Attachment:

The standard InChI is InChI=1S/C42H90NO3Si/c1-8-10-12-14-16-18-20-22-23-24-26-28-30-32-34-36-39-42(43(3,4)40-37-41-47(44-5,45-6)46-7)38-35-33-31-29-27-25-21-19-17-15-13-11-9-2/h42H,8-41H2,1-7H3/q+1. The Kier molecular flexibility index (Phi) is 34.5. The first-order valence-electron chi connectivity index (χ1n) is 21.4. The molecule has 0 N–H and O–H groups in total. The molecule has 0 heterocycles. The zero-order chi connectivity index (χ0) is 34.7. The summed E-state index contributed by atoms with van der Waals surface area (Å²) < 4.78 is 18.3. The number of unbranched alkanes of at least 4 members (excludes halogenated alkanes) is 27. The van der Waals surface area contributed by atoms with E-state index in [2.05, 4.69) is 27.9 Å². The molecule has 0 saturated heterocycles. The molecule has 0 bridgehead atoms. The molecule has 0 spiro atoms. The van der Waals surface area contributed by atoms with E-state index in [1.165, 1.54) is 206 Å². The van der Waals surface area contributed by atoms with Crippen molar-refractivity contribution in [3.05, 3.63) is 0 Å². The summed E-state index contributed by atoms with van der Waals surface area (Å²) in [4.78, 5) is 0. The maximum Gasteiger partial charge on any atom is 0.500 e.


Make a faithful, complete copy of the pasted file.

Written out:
The standard InChI is InChI=1S/C42H90NO3Si/c1-8-10-12-14-16-18-20-22-23-24-26-28-30-32-34-36-39-42(43(3,4)40-37-41-47(44-5,45-6)46-7)38-35-33-31-29-27-25-21-19-17-15-13-11-9-2/h42H,8-41H2,1-7H3/q+1. The Kier molecular flexibility index (Phi) is 34.5. The first-order valence-electron chi connectivity index (χ1n) is 21.4. The molecule has 0 N–H and O–H groups in total. The molecule has 0 heterocycles. The zero-order chi connectivity index (χ0) is 34.7. The summed E-state index contributed by atoms with van der Waals surface area (Å²) < 4.78 is 18.3. The number of unbranched alkanes of at least 4 members (excludes halogenated alkanes) is 27. The van der Waals surface area contributed by atoms with E-state index in [2.05, 4.69) is 27.9 Å². The molecule has 0 saturated heterocycles. The molecule has 0 bridgehead atoms. The molecule has 0 spiro atoms. The van der Waals surface area contributed by atoms with E-state index in [1.165, 1.54) is 206 Å². The van der Waals surface area contributed by atoms with Crippen molar-refractivity contribution in [3.05, 3.63) is 0 Å². The summed E-state index contributed by atoms with van der Waals surface area (Å²) in [4.78, 5) is 0. The maximum Gasteiger partial charge on any atom is 0.500 e.